High school plays have not changed much in the last 50 years. I was so reminded of my first chances to be on stage. There is a lot to appreciate in these simple beginnings that teach poise, presence and test one’s memory of lines, and ability to be someone else. I still have an occasional nightmare where everyone is waiting for my line while I look frantically through the script to find it. There was some of that this night, but overall the whole play was well rehearsed, and it was fun. I think the actors had fun too.
“Up north” activities may lack the variety and sophistication of big city life, but I see a simplicity and wholesomeness in what does take place. People work hard up here and their free time is often spent in community service, activities with their kids, or just being home. There are many choices in those categories. I’m just sayin’ that so far, I have no trouble keeping busy.
This last day of May 2018 – the perfect morning to sit with my cup of coffee and my book. At this time of year the sun in the east finds a break in the wall of trees between us. It shines through the translucent blades of grass, lighting them up. It shines through my dusty windows, to the floor and back up into my eyes. The husband thinks it’s too bright and shuts the blinds. But what on earth is light? Why can’t I see it, but without it, I can’t see anything else?
It’s a wonderfully quiet time of day. I can hear the cardinals, a mating pair, that live in the backyard. I can hear the refrigerator running and the faint hum of my “device” as I sit and think and type. It’s a wonderfully quiet time of the year, as the number of summer tourists is much less than the number of winter tourists. The traffic problems are lessened, noticeably. It’s the last day of May and I realize that summer is starting and the slower pace and the heat affect everything, in a good way. I find it easier to relax. I have slept well.
I can sit here and think so many different thoughts. Am I hearing all the electrical synapses as they connect and bring up memories, phrases, mental pictures? (I think I can!)
“How precious to me are your thoughts, O God! How vast is the sum of them! Were I to count them they would outnumber the grains of sand. When I awake, I am still with you. “
I don’t want May to end but I don’t know how to hang on to it either. Time is like light, another thing that I can’t quite comprehend. Some people think they know all about light and time, but I don’t believe them. If that were true there would be nothing left for science to explore. We will never have it all down. Light and time are actual creations of someone not like us. Someone “other”.
“Your works are wonderful, I know that full well.”
It’s not just me. People have been thinking thoughts like this for a very long time.
The Bible, Psalm 139 (My new memorization project)
Last month, on the 12th to be exact, I decided I would dispose of some old financial records that weren’t needed any more. I also had a stump in the backyard from a tree that was cut down this spring. It seemed to be a good idea to me to burn the papers and possibly the stump at the same time. I started the fire right on top of the stump and probably spent an hour getting rid of the paper. The stump was perhaps two feet in diameter and began to burn a little around the edges so I put some dry wood on it and kept it going.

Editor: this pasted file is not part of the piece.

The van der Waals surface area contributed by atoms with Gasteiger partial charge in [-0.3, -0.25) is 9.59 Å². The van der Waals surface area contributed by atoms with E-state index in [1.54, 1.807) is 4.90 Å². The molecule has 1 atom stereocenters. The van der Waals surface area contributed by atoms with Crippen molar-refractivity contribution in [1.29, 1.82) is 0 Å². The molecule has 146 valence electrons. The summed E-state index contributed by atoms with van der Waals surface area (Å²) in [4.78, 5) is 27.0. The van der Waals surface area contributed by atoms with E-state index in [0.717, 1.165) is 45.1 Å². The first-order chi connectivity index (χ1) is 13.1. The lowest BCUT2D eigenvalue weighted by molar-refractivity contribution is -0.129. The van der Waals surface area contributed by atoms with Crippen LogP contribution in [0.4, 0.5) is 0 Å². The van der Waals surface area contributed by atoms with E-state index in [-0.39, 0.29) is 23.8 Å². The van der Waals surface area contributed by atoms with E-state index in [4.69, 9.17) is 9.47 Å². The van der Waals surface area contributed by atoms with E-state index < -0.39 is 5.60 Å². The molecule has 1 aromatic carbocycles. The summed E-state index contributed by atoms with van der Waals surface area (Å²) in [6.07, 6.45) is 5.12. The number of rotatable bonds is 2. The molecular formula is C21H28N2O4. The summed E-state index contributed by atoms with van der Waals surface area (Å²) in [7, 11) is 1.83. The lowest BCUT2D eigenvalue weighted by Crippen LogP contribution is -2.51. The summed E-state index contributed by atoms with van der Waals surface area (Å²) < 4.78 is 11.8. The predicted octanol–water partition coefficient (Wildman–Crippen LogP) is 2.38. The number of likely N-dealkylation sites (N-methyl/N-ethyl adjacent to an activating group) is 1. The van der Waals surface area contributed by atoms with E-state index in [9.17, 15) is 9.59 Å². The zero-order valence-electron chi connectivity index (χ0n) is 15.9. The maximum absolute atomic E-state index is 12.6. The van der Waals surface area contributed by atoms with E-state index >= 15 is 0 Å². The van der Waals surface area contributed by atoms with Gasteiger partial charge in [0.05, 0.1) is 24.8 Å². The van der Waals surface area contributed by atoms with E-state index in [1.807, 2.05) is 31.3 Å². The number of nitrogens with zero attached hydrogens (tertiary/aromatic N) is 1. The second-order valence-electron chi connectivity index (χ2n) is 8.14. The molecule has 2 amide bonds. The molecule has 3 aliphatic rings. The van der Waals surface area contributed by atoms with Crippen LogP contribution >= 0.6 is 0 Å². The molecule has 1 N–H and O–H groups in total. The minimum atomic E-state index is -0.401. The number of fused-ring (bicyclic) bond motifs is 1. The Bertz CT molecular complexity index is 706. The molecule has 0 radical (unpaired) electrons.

It did eventually begin to burn all the way to the middle – over the next week! We would think it had gone out but a wisp of smoke would go skyward every time the irrigation would water it, so we knew there was still heat there. A couple of times I would find downed branches (we live surrounded by trees) and throw them on the stump and in an hour or so we would see flames again.
We had one really good rain and a couple shorter ones, and still the stump burned. It began to look different, kind of like a volcano that had blown its top. The husband was always looking out the glass doors to see if it was smoking. I was worried that the constant drift of smoke would get the neighbors upset, but maybe, like me, they kind of like the smell of a wood fire.
For the last week the fire has seemed to be out. The caldera, as the husband likes to call it, is huge, black and ashy and surrounded by its rim of large roots. We have been poking it and trying to see if we could make it level with the ground around it, but it was still needing an axe or a chain saw to break it up. As the irrigation ran this morning I was surprised to see it start smoking again. Something in there, underground, was still hot.
I have heard how important fire was to nomads who moved their camps frequently, how they would carry coals in special containers to have a fire starter when they needed it. The longevity of my burning stump must be something like that. Joe came today and cut what was left of the roots in pieces and set them on top of the hot area. Late this afternoon it flamed and our volcano is glowing hot again. I don’t know why fire and its attributes are so interesting to me, but there it is. Burning. Glowing. Fascinating.
Loss happens. To everyone, and more than once. In fact, life could be seen as a progression of things we gain and things we lose and leave behind.
I’m not priming you for a sad story. This tale is one of those inconsequential, odd things that happens to me every now and then, but catches my attention a little more than usual. It’s another earring story, of which I have quite a few.